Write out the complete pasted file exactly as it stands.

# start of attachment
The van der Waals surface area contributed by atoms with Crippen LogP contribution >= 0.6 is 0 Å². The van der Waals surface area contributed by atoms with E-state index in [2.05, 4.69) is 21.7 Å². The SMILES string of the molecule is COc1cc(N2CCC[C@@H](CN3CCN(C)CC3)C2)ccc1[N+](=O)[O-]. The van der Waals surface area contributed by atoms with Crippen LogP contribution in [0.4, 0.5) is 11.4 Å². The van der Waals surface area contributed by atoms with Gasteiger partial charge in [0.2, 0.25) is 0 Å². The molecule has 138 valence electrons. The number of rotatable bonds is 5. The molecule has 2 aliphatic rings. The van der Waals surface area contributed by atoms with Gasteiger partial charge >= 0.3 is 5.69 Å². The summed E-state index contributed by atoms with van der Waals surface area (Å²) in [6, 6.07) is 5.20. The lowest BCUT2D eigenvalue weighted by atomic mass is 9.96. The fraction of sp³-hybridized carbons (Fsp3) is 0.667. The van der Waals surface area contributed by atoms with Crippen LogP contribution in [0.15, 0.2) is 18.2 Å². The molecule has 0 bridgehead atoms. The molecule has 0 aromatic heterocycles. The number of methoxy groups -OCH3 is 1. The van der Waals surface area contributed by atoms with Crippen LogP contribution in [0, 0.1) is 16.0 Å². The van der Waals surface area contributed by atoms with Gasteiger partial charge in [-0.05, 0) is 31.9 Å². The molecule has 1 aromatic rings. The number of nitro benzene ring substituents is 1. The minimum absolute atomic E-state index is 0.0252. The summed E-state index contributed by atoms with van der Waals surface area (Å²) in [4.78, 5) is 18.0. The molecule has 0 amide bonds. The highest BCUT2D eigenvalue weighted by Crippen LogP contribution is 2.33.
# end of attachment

The van der Waals surface area contributed by atoms with Crippen LogP contribution >= 0.6 is 0 Å². The van der Waals surface area contributed by atoms with E-state index in [2.05, 4.69) is 21.7 Å². The SMILES string of the molecule is COc1cc(N2CCC[C@@H](CN3CCN(C)CC3)C2)ccc1[N+](=O)[O-]. The van der Waals surface area contributed by atoms with Crippen LogP contribution in [0.4, 0.5) is 11.4 Å². The van der Waals surface area contributed by atoms with Gasteiger partial charge in [0.2, 0.25) is 0 Å². The molecule has 138 valence electrons. The number of rotatable bonds is 5. The molecule has 2 aliphatic rings. The van der Waals surface area contributed by atoms with Gasteiger partial charge >= 0.3 is 5.69 Å². The summed E-state index contributed by atoms with van der Waals surface area (Å²) in [6, 6.07) is 5.20. The lowest BCUT2D eigenvalue weighted by atomic mass is 9.96. The fraction of sp³-hybridized carbons (Fsp3) is 0.667. The van der Waals surface area contributed by atoms with Crippen LogP contribution in [0.15, 0.2) is 18.2 Å². The molecule has 0 bridgehead atoms. The molecule has 0 aromatic heterocycles. The number of methoxy groups -OCH3 is 1. The van der Waals surface area contributed by atoms with Crippen LogP contribution in [0, 0.1) is 16.0 Å². The van der Waals surface area contributed by atoms with Gasteiger partial charge in [-0.05, 0) is 31.9 Å². The molecule has 1 aromatic rings. The number of nitro benzene ring substituents is 1. The minimum absolute atomic E-state index is 0.0252. The summed E-state index contributed by atoms with van der Waals surface area (Å²) in [4.78, 5) is 18.0. The molecule has 0 amide bonds. The highest BCUT2D eigenvalue weighted by Crippen LogP contribution is 2.33.